Retail investors overblowing value of high risk stocks
13 May 2015
Overconfident and naïve retail investors jump on high risk stocks when market sentiment is optimistic, overblowing their actual value and leading them to underperform, research has found.
These ‘noise’ traders – as they are known in finance – push up the value of risky stocks when market sentiment is optimistic, reducing their rate of return. But when sentiment is pessimistic, noise traders stay out of the market so riskier – or high beta - stocks earn higher returns on average.
Constantinos Antoniou, Assistant Professor of Finance and Behavioural Science at Warwick Business School, said: “This is because such unsophisticated traders, who may often face leverage constraints or simply be averse to borrowing, prefer high beta stocks during optimistic periods, as these promise higher perceived benefits from trading.
“On the other side of the coin, in periods of pessimism noise traders perceive equity investments as unattractive and participate less strongly in the stock market, so normal beta pricing prevails and these stocks produce the average returns their risk indicates according to traditional models.”
For the paper, Investor Sentiment, Beta, and the Cost of Equity Capital, due to be published in Management Science, Dr Antoniou, John Doukas, of Old Dominion University, and Avanidhar Subrahmanyam, of UCLA, looked at all common stocks listed on the New York Stock Exchange, AMEX and the Nasdaq.
“It had been thought that returns on stocks rise according to how risky they are – known as the capital asset pricing model (CAPM) - until a seminal study by Eugene Fama and Kenneth French in 1992 showed that the riskiness of a stock was unrelated to returns,” said Dr Antoniou. “Just why this is has been something of a mystery.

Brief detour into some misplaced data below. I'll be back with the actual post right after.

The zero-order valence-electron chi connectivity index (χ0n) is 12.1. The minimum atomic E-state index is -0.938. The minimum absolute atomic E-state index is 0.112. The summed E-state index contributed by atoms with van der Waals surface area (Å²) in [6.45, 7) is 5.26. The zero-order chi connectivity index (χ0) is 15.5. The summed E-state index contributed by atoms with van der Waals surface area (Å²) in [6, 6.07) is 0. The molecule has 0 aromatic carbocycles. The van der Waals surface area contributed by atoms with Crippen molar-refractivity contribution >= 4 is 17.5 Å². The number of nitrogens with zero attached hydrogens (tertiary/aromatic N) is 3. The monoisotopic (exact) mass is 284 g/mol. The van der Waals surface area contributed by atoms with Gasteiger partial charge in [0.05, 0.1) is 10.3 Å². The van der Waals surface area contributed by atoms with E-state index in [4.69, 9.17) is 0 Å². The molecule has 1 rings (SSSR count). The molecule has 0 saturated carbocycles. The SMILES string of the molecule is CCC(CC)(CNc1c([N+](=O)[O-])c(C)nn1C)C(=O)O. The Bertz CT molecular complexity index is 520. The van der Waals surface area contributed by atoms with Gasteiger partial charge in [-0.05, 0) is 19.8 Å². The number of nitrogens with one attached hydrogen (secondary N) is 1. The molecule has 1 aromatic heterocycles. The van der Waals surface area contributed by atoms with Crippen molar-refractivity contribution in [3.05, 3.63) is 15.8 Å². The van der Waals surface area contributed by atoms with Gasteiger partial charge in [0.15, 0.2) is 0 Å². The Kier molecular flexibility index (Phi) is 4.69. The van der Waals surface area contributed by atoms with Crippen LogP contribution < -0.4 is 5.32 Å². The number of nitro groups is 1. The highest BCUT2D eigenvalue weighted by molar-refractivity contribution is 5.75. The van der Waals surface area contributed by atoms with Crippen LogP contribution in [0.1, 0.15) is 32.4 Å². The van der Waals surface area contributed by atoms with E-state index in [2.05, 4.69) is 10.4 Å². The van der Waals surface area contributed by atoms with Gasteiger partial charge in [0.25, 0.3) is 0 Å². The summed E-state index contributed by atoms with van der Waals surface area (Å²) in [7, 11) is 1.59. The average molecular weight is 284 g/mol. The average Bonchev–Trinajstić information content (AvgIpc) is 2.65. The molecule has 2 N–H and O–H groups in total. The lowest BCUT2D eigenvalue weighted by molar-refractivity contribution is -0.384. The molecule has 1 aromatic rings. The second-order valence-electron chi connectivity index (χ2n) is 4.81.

“This study examines this question and the relationship between the price of high beta stocks and variations in the amount of unsophisticated noise traders buying those stocks. When market sentiment is optimistic more noise traders will buy stocks, but studies have shown that these unsophisticated retail investors look for and expect higher returns.
“We argue that the heightened noise trader activity in optimistic periods will not affect all companies equally, but will be disproportionately concentrated among high beta stocks.”
This explains why the CAPM breaks down. During boom times noise traders will flood the market buying up risky stocks, so overpricing them, but during pessimistic times they will stay on the sidelines, so the market will be more in line with the CAPM. Overall these effects cancel out, so remaining hidden.
Looking at stocks from 1996 to 2010 on the three exchanges the study found high beta stocks produced poor returns during optimistic periods. The researchers then used different measures to see if noise trading increased during periods when market sentiment was optimistic.
Dr Antoniou added: “Our results across all measures consistently show that noise traders are indeed relatively more bullish and active for high beta stocks when sentiment is optimistic.”
As a result of this high optimism and bullish behaviour, the mutual funds studied experienced an average increase of inflows of $22 billion during optimistic periods relative to pessimistic ones.
The researchers also found large amounts invested into high beta stocks during optimistic periods, but no variation in flows across high and low beta stocks during pessimistic periods and that small noise traders are more active during a bullish market.
“These results have important implications for organisations, indicating that CFOs can use the capital asset pricing model for capital budgeting decisions in pessimistic periods, but not optimistic ones,” said Dr Antoniou. “It may be more appropriate to use other methods to derive valuations when the market is optimistic.”